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The Impact of Medical Errors on Ninety-Day Costs and Outcomes: An Examination of Surgical Patients

Authors

  • William E. Encinosa,

    1. Center for Delivery, Organization and Markets, Agency for Healthcare Research and Quality, 540 Gaither Road, Rockville, MD 20850
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    • Address correspondence to William E. Encinosa, Ph.D., Center for Delivery, Organization and Markets, Agency for Healthcare Research and Quality, 540 Gaither Road, Rockville, MD 20850; e-mail: william.encinosa@ahrq.hhs.gov. Fred J. Hellinger, Ph.D., is also with the Center for Delivery, Organization and Markets, Agency for Healthcare Research and Quality, Rockville, MD.

  • Fred J. Hellinger

    1. Center for Delivery, Organization and Markets, Agency for Healthcare Research and Quality, Rockville, MD
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Abstract

Objective. To estimate the effect of medical errors on medical expenditures, death, readmissions, and outpatient care within 90 days after surgery.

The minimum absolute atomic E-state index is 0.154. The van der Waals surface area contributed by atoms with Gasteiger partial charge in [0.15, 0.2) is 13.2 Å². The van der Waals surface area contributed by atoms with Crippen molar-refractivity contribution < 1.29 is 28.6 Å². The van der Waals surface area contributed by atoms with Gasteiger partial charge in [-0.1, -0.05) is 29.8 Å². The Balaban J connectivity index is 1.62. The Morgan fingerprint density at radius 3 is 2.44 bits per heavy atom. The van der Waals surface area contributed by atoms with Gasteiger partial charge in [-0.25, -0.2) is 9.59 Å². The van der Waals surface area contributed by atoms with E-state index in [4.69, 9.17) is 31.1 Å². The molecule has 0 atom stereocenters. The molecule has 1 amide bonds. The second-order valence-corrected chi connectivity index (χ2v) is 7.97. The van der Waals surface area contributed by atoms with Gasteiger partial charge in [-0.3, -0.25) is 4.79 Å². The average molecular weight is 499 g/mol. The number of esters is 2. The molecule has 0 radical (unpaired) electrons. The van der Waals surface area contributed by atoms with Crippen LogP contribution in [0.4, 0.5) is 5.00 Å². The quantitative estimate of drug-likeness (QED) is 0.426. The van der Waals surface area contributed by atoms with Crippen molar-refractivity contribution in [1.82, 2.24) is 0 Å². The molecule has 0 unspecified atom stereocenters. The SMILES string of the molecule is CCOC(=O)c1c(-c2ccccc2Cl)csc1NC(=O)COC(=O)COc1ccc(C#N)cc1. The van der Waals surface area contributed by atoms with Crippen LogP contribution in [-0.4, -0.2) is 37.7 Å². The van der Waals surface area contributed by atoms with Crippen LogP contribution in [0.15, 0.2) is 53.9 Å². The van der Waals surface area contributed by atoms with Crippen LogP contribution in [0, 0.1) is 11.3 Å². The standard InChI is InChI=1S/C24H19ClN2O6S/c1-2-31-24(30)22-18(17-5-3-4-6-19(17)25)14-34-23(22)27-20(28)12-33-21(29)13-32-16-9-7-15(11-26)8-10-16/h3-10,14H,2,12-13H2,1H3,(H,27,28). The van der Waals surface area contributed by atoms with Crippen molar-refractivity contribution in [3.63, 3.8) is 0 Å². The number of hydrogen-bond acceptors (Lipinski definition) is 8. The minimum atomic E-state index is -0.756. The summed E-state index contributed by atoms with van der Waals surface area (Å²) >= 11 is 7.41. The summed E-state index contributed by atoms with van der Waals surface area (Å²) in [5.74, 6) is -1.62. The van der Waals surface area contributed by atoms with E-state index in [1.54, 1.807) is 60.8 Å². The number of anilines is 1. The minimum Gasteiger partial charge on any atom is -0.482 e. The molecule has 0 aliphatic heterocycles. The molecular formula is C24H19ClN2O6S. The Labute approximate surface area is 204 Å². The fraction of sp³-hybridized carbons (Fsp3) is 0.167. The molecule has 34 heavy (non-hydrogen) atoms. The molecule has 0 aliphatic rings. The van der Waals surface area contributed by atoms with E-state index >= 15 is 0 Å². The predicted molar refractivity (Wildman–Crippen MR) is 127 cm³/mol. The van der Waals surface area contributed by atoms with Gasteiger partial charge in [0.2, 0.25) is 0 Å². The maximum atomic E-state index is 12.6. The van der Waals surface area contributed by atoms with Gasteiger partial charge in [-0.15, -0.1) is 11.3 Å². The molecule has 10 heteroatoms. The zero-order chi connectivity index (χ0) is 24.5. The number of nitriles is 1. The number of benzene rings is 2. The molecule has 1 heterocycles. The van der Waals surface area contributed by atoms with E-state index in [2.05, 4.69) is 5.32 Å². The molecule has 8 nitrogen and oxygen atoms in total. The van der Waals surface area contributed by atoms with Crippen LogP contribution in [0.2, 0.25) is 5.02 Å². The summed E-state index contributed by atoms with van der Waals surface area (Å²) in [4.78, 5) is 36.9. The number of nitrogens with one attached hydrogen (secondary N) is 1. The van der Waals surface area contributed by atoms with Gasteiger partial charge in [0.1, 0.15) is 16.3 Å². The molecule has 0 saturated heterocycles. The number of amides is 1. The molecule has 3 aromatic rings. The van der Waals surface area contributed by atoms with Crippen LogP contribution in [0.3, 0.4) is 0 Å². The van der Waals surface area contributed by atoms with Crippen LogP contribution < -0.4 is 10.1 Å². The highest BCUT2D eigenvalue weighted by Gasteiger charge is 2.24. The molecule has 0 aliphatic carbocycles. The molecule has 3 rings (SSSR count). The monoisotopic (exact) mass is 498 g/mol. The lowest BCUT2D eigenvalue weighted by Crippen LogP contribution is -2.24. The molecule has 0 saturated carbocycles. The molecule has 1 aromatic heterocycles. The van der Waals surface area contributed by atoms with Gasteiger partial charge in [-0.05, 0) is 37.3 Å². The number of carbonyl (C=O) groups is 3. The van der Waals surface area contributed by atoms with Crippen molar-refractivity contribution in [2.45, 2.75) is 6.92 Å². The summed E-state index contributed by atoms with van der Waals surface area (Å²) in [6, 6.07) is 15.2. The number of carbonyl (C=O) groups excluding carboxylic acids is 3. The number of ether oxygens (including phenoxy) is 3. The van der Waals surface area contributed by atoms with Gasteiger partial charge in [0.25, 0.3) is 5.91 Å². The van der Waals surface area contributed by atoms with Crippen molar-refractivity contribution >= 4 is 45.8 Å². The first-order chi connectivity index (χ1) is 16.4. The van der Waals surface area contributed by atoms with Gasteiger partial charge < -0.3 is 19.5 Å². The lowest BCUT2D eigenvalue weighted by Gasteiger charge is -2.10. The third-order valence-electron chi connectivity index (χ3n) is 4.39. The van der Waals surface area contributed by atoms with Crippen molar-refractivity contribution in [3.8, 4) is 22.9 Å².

Data Sources. 2001–2002 MarketScan insurance claims for 5.6 million enrollees.

Study Design. The Agency for Healthcare Research and Quality Patient Safety Indicators (PSIs) were used to identify 14 PSIs among 161,004 surgeries. We used propensity score matching and multivariate regression analyses to predict expenditures and outcomes attributable to the 14 PSIs.

Principal Findings. Excess 90-day expenditures likely attributable to PSIs ranged from $646 for technical problems (accidental laceration, pneumothorax, etc.) to $28,218 for acute respiratory failure, with up to 20 percent of these costs incurred postdischarge. With a third of all 90-day deaths occurring postdischarge, the excess death rate associated with PSIs ranged from 0 to 7 percent. The excess 90-day readmission rate associated with PSIs ranged from 0 to 8 percent. Overall, 11 percent of all deaths, 2 percent of readmissions, and 2 percent of expenditures were likely due to these 14 PSIs.

Conclusions. The effects of medical errors continue long after the patient leaves the hospital. Medical error studies that focus only on the inpatient stay can underestimate the impact of patient safety events by up to 20–30 percent.

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